In Moscow, imperial-era cafes on prime real estate and food-media-famous chefs might distract the many traveling food hunters, but modern Russian cuisine is a broad church, and in Moscow, this is a particularly good time to worship. In the search for the shiny, innovative dishes, however, don’t miss the joys of fast-food comforts or the treasures of long-held favorites such as the cuisine of Russia’s southern neighbor Georgia. With Moscow’s newfound confidence in its culinary bounty and local ingredients and a bewildering number of classic and bleeding-edge options, it can be hard to know where to start or finish. Here’s a day’s worth of eating (and drinking) through central Moscow that showcases the city’s exuberant variety, covering high, low, old, new, weird, nostalgic, fast, and cheap—but always good.
When McDonald’s opened on Moscow’s Pushkin Square in January 1990, it was Russia’s first fast-food restaurant. Now there is a rich array of international and local fast-casual dining options. The Arbat, Moscow’s elegant pedestrianized artery, has a Shake Shack, a KFC, and even a Coyote Ugly—a chain of cheesy bars inspired by the 2000 movie with that name. Skip those and head to Teremok, which started out as a small kiosk in Moscow in 1998 and soon blossomed into a local chain competitor of McDonald’s slinging fast and good blini (Russian crepes) with red caviar instead of Big Macs. For breakfast, order a buttery blin with shiny salmon roe or try the E-mail blin, which comes with mushrooms and melty cheese, as all email should.
Est Khinkali Pit Vino
Head toward the leafy, affluent Patriarch’s Ponds district to Cafe Est Khinkali Pit Vino (Eat Khinkali, Drink Wine). This is a welcoming, airy space with a cozy interior, offering, among other Georgian specialties, khinkali—huge, delicious soup dumplings filled with savory broth and minced lamb, pork and veal, or cheese. Georgia’s rich and flavorful cuisine is molded by centuries of Silk Road exchange between Europe and Asia, and Georgian restaurants are common in Russia, serving up stews, grilled meats, and the sumptuous bread-and-cheese marriage that is kachapurian. As the name of the restaurant suggests, order some khinkali, and don’t forget the wine—try a bottle of Mukuzani.
Grand Cafe Dr. Zhivago
15/1 Mokhovaya Street, building 1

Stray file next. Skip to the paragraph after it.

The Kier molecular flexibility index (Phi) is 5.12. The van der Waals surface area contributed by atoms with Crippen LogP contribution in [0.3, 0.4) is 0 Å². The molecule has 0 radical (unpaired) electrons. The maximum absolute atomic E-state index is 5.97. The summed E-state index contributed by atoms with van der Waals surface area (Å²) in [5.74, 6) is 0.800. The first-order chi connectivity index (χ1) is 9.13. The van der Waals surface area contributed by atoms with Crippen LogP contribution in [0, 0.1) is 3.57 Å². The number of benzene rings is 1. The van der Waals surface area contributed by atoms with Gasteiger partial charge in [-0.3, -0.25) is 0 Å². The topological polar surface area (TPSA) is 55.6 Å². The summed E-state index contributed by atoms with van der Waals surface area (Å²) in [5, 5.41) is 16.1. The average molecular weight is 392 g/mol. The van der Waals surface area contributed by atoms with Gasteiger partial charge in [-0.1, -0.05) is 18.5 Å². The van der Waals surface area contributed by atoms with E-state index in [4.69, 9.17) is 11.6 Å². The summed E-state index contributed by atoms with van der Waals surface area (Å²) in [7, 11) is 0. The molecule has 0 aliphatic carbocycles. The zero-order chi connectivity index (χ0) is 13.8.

Walk down the broad Tverskaya Street toward Red Square and the Kremlin and settle into the Grand Cafe Dr. Zhivago, on the ground floor of the five-star Hotel National. The restaurant self-consciously celebrates various stages of Russia’s history, with Soviet-era art and a bold red-and-white color scheme (and matching staff uniforms), and serves unapologetically luxurious takes on traditional Russian food—meaty aspics, buckwheat porridge, the imperial Russia standby Olivier salad, and a colorful range of caviar—all at pretty reasonable prices. Call for reservations: +7 (499) 922-01-00.
For dessert, duck into Glavny Universalny Magazin (Main Department Store), better known as GUM, Moscow’s beautifully over-the-top late-19th-century department store overlooking Red Square. Once a large collection of local stores, it’s mostly luxury clothing chains and priceless-carpet merchants these days, but there are some more reasonably priced treasures too. On the ground level, look for the phone-booth-size kiosks where uniformed vendors sling a Soviet-era treat dear to Muscovites’ hearts: ice cream cones. In the 1930s, the Soviet Union introduced stringent national standards for ice cream, among the world’s strictest. (One of the requirements was that it include only natural ingredients.) GUM’s ice cream was wildly popular and came in vanilla, chocolate, and crème brulée. Today the small stands offer more flavors and are as popular as ever.
Sadovaya-Karetnaya Street, 20, building 2
Walk 30 minutes north, past the 19th century Moscow Hermitage Garden. Off a nondescript courtyard, head downstairs to Delicatessen, a comfy and casual speakeasy with a sinfully playful food menu. Try the fried calf brains in egg yolk, the caviar pizza, or the horsemeat tartare finished with a branding iron right at your table. (There are also delicious more conventional options, such as a heaping pile of delicate potato and bacon chips.) Ask the bartender to make you a cocktail to match your order.